Last edited 15 Apr 2015

CDM 2015 contractor duties

The Construction (Design and Management) Regulations (the ‘CDM Regulations’) are intended to ensure that health and safety issues are properly considered during a project’s development so that the risk of harm to those who have to build, use and maintain structures is reduced. They were introduced in 1994 and revised in 2007. A further revision came into force on 6 April 2015.

The 2015 CDM regulations include duties for:

The duties of contractors have changed slightly from the 2007 regulations.

Contractors are defined in the guidance to the 2015 CDM Regulations as ‘…those who do the actual construction work and can be either an individual or a company’ that is, ‘…anyone who directly employs or engages construction workers or manages construction is a contractor. An individual, a sole trader, a self-employed worker, or a business that carries out, manages or controls construction work as part of their business can be a contractor. This also includes companies that use their own workforce to do construction work on their own premises. The duties on contractors apply whether the workers under their control are employees, self-employed or agency workers.’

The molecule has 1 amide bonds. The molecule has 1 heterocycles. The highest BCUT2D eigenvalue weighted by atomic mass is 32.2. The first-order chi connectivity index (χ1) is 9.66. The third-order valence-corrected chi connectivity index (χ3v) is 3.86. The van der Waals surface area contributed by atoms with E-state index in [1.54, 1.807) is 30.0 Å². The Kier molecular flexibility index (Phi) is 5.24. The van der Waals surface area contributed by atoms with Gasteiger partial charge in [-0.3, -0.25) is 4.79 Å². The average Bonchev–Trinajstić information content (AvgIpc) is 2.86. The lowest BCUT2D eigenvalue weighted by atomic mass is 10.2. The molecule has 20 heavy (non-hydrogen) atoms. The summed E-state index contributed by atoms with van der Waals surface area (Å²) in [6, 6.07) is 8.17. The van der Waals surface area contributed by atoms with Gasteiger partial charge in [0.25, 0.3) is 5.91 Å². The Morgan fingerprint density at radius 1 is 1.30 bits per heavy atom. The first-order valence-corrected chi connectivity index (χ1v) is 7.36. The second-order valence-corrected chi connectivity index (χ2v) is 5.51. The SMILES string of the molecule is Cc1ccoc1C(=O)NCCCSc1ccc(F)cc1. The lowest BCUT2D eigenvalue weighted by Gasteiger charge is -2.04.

On projects where there is more than one contractor, the client must appoint a principal contractor to plan, manage, monitor and coordinate the construction phase of the project.

The duties of a contractor under the regulations include:

If the client fails to appoint a principal contractor, the client must fulfil the duties of the principal contractor. However, if a domestic client fails to make an appointment, the contractor in control of the construction phase of the project is the principal contractor. This gives them a number of additional duties, including preparing a construction phase plan. See CDM 2015 principal contractor for more information.

A domestic client is someone who has construction work done on their own home, or the home of a family member, which is not done in connection with a business.

Where a client is a domestic client, the principal contractor must carry out the duties of the client under the regulations, however, where there is only one contractor, this means the contractor must carry out those duties (unless there is a written agreement that the principal designer will fulfil them). See Client duties under CDM 2015.

Where contractors are involved in design work, including for temporary works, they also have duties as designers.

Specific requirements are set out in relation to:

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